Whole neoclassical economics is as useful in understanding reality as “scientific approach” to make cake. As if there was a book of recipes “How to make 1000 cakes” and a book “Cake:Scientific approach. Intermediate course”. The former one would contain recipes and colorful photos, while the latter one would contain equations, variables, such as temperature, quality of ingredients, speed of mixing, sweetness, graphs; laws; theorems, etc. The goal of that “science” is understanding of making efficient cake, using scientific methods.
    I do not mind if scientific approach how to make cake ever existed. Nonsense has right to exist. The problem that people are forced to make and eat “scientifically efficient cake” instead of 1000 different cakes. Forced to study how to make efficient cake in Universities, write academic papers, etc. And those “scientists do not want to formalize each of 1000 cakes.
    You may say that I exaggerate. But wait, household production function really exist in academics. How that nonsense is different from “scientific approach to make cake”?
    Absolutely the same can be said about “game theory”.

  2. nancy sutton
    September 23, 2013 at 5:13 pm

    I don’t think the link to the article goes to a ‘not here’ page :) Where is the original article? Thx

  3. September 23, 2013 at 5:48 pm
  4. September 23, 2013 at 5:48 pm

    Reblogged this on Parchment in the Fire.

  5. Oliver
    September 23, 2013 at 7:25 pm

    The link to the interview doesn’t work.

    • September 23, 2013 at 8:42 pm

      Broken link fixed.

      • Oliver
        September 23, 2013 at 9:26 pm


  6. Oliver
    September 23, 2013 at 9:28 pm

    Whoops, thanks! Silly auto correct…

  7. Robert Locke
    September 24, 2013 at 7:41 am

    I read this post before. It amounts to overkill. The problem is not convincing people of the shortcoming of game theory and neo-classical economics but how to reform economics. We hear almost nothing about how to bring that about.

    • September 24, 2013 at 8:53 am

      Reform economy, banking sector and grow the economy by linking banker/bank taxes to the unemployment level/cost.
      Set the bank-levy at the annual cost of unemployment benefit.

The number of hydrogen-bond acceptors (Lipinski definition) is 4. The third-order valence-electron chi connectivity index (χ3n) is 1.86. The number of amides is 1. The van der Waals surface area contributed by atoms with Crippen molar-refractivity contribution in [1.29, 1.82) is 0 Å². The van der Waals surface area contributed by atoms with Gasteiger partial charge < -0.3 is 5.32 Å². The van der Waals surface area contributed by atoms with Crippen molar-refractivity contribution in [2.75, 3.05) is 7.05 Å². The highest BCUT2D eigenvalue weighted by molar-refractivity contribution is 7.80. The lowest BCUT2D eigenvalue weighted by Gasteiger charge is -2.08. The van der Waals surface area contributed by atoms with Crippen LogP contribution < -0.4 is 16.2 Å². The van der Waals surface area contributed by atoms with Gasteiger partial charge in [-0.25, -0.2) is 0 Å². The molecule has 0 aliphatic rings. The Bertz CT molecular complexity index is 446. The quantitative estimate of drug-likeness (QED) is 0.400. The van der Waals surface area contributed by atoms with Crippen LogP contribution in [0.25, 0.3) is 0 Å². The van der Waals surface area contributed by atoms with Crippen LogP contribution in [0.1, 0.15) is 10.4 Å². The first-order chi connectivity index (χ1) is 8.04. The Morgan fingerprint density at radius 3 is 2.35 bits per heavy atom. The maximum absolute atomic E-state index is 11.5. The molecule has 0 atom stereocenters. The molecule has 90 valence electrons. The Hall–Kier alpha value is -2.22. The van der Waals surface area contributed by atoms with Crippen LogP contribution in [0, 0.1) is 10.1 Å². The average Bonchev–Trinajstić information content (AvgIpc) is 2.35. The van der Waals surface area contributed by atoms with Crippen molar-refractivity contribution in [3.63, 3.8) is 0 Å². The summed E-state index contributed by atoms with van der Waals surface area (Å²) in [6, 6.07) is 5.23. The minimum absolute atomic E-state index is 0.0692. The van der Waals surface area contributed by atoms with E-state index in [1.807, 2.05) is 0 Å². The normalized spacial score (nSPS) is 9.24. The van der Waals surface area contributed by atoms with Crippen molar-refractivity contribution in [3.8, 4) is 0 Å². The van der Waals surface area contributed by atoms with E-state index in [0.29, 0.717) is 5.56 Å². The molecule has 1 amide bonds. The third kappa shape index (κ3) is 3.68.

Set the top-rate of income tax for bankers at 10 times the percent unemployment level.
      This MUST force the banks to provide honestly priced finance to SMEs. Which must then grow SMEs therefore employ more people.
      This is a classic feedback mechanism, where banks are tied to the real economy, and thus are induced to grow it, rather than before, during and after the crisis were they are determined to rip as much money out of the real economy as possible with zero regard to the rest of humanity.


    • sergio
      September 24, 2013 at 2:45 pm

      Seems like everyone who does not like current economics education just wait for the death of the last neoclassical economist.

  8. September 24, 2013 at 3:30 pm

    To me, there is no fundamental difference between a fable, a story, a model, a theory, science, fiction, religion, myth, etc. I group these all in the same (say) ‘taxa’—meaning they all are sets of symbols connected by a grammar and some correspondance of the symbols to ‘reality’ or empiriclly/experimentally observed/experienced phenomena. One can define ‘things’ as well as connect them ‘casually’ in time if desired (to describe temporal phenomena).

    In sum, they are ‘paradigms’.

    Also, paradigms can be written or expressed in many ways—in words, using various ‘tropes’ (see Hayden White’s ‘Metahistory’), in sound (e.g. music ) or visually (art, etc.) , even in touch (say braille). The language can be words, or formal logic, or mathematics, or a computer program—algorithm.

    Different strokes for different folks—some people may prefer to express themselves in a math type paper, or in a DSGE model, or by standing and screaming on a corner, or even through a war or terror attack.